1. Introduction

On the night of June 25, 1975, just before the clock struck 12, President Fakhruddin Ali Ahmed signed a Presidential Order declaring a state of internal disturbance and on the advice of the Prime Minister, an Emergency was imposed. This move is to date widely debated and considered to be one of the darkest phases of Indian democracy. Indira Gandhi, the infamous woman behind the Emergency, remains a controversial figure. Many deem her to be a dictator for the plethora of constitutional amendments, policies and steps taken against the judgments given by the judiciary. Indira vs the Judiciary was an endless saga and Mrs Gandhi was not the one to budge.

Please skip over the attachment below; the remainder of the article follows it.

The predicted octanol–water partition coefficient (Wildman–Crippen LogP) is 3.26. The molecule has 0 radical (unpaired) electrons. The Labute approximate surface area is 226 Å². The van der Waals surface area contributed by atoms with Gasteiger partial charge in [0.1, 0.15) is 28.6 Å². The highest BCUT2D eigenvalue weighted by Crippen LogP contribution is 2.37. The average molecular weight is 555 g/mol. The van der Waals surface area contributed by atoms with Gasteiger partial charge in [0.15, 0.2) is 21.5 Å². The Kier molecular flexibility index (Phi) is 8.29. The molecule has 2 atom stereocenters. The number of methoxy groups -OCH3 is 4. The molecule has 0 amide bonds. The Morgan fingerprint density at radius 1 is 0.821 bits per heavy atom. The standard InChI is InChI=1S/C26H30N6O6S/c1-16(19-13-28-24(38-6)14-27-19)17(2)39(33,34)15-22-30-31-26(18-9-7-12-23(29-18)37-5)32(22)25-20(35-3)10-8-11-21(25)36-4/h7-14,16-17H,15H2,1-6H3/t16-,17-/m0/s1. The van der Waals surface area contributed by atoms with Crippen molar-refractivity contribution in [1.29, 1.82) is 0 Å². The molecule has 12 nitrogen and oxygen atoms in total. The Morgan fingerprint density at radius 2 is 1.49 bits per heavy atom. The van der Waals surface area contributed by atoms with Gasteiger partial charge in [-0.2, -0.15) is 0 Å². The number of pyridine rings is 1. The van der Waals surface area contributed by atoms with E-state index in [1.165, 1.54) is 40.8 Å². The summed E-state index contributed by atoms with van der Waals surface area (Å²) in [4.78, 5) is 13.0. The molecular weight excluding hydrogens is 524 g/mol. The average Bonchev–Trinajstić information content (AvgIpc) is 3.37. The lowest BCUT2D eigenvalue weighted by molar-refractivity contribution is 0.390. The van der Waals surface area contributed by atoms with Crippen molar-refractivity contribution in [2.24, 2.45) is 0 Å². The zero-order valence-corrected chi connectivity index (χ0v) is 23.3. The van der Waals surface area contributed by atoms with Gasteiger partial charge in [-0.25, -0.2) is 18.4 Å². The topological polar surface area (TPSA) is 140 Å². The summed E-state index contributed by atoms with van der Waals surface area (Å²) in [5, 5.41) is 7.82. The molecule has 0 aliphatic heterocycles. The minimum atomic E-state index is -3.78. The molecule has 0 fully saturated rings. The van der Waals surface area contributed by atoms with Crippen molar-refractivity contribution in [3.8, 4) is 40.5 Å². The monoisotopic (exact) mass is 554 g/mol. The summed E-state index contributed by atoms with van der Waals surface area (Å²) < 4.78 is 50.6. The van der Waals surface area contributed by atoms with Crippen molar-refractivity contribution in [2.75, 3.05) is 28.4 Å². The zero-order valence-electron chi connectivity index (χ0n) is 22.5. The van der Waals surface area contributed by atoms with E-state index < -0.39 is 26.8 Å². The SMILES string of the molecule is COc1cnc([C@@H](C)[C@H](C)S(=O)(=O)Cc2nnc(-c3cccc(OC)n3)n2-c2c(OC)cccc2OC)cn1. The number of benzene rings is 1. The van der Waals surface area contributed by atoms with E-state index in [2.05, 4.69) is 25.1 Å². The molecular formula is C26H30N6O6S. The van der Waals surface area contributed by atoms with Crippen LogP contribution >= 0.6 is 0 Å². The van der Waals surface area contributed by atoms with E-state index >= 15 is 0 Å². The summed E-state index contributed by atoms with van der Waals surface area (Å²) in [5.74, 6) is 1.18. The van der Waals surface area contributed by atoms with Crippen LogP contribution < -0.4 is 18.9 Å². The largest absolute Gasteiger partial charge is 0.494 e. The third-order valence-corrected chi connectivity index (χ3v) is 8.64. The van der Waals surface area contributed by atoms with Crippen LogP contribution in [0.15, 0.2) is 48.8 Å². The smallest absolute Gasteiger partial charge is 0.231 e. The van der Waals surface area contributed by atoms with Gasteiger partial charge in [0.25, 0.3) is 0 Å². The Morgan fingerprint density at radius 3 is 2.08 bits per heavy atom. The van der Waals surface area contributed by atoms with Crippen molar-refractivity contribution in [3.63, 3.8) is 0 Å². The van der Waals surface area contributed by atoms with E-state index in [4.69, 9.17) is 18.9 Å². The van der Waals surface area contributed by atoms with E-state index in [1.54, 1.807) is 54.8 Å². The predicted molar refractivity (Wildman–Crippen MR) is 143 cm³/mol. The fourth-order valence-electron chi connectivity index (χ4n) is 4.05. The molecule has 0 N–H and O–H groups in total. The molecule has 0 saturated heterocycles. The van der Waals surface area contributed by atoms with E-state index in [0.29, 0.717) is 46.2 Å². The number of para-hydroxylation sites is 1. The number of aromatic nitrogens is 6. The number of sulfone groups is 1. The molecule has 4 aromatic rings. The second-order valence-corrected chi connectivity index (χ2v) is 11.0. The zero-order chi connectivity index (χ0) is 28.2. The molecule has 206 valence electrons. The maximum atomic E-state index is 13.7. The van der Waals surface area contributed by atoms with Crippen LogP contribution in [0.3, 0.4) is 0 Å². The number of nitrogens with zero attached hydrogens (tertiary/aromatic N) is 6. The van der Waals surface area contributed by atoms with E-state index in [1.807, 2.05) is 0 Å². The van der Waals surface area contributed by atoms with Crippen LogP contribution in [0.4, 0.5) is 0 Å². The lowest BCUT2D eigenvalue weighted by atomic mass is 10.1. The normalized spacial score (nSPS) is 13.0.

The Indian National Congress, one of the oldest parties in India, was instrumental in the freedom struggle. Post-independence, it was the only party that was in power consistently, for many years. Indira Gandhi was born on November 19, 1917, in Allahabad, India, into the Nehru family. Her father, Jawaharlal Nehru, was a prominent Indian politician who later became the first Prime Minister of India. Indira Gandhi's political career began in the 1950s when she served as a member of the Congress Party. She was appointed as the Minister of Information and Broadcasting in the government of her father, Jawaharlal Nehru. She later served as the Minister of Finance in the government of Lal Bahadur Shastri.